We marketers, and usually sales people talk endlessly about putting ourselves in the shoes of those to whom we are communicating, and seeking to serve. It is absolutely right that we do, but then we stuff it up.

We do that by the way we define the industry we are in.

Go to any network meeting, and I (almost) guarantee nobody will define the industry they inhabit from the perspective of those they are seeking to serve.

They are lawyers, or Architects, or Insurance brokers, and so on. None will define what they do by the outcome for their customers.

Examples of the great miss-definitions abound, but two stand out.

Kodak was in the late nineties one of the great successful companies sitting on a mountain of cash, dominating an industry they defined as ‘Film’. They were so successful their advertising slogan persists to this day, we all know what a ‘Kodak moment’ is, well all over 40 do anyway. In 1975 Kodak engineer Steven Sasson invented the first digital camera, which Kodak patented, and later collected billions on the royalties until expiry in 2007. They even commercialised the technology for Apple under the brand ‘Apple QuickTake’, and even then failed to see the writing on the wall. In 2012 Kodak was made bankrupt, although it has since emerged as a different company.

Blockbuster, what a Lulu of failed strategic sight that is, although it is always easy with the benefit of hindsight. At their height, Blockbuster had 50 million members worldwide, thousands of stores, and were a critical link in the movie money making chain. In 2001, the fledgling  Netflix approached Blockbuster, seeking to sell their business into them, and run the online part of Blockbuster, for just $50 million. CEO John Antico had been looking at ways to experiment with on line delivery, and supported the idea. He had made some changes to blockbuster,  like removing the profitable late fees that penalised customers, but failed to get the deal with Netflix through his board, and it ultimately cost him his job. His successor led the business into oblivion by bowing to  the board, reintroducing the hated late fees,  and allowing the power of incumbency, and the aversion to change, to prevail.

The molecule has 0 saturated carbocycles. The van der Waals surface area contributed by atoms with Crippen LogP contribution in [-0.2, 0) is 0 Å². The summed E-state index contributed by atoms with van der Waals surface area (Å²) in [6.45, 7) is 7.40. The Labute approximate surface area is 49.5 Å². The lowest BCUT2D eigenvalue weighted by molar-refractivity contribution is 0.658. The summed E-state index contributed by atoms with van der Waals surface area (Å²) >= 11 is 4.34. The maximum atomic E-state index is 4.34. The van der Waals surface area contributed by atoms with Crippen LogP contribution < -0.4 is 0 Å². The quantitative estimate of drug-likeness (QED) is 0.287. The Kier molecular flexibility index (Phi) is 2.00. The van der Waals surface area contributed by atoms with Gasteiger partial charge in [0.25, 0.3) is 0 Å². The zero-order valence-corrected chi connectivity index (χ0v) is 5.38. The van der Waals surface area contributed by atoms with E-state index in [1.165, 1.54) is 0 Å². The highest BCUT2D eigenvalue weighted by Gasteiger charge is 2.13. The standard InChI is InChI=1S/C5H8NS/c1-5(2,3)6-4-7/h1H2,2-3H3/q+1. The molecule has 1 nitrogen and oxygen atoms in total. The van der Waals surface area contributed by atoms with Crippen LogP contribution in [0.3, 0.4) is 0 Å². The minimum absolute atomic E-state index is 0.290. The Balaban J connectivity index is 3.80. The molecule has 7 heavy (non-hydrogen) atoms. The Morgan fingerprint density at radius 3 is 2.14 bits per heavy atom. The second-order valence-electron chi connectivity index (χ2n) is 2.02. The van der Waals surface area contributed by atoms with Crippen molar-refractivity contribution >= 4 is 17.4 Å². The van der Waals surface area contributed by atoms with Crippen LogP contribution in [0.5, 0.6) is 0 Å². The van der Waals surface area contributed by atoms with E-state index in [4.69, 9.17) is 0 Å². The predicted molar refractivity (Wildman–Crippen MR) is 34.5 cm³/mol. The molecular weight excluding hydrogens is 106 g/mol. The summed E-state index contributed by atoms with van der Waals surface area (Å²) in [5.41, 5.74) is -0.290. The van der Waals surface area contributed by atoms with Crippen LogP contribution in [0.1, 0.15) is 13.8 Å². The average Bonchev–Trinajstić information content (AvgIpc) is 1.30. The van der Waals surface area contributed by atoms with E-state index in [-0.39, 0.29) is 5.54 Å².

You do not have to be a huge business to be caught by this definitional challenge that pervades the way you think, unconsciously driving the decisions you make. A client of mine is a printer, a modest sized family business that has been around for 60 years. They see themselves in an industry that has been significantly disrupted by digital, and while there is still plenty of printing being done, the volumes are modest compared to those of a decade ago, and  the prices and margins are very slim. They acknowledge they are printers playing a role in the communication industry, but they still think and act like commodity printers. At least however, they have made a start in the mindset change which drives behaviour, and which eluded Blockbuster and Kodak.

Blockbuster saw themselves in the video rental industry, not as a part of the entertainment industry to the end, and Kodak was in the film industry, not the memories industry, until they weren’t.

Marketing Myopia, a term coined in 1960 by Theodore Levitt in his seminal HBR article of the same name remains alive and well, just harder to recognise.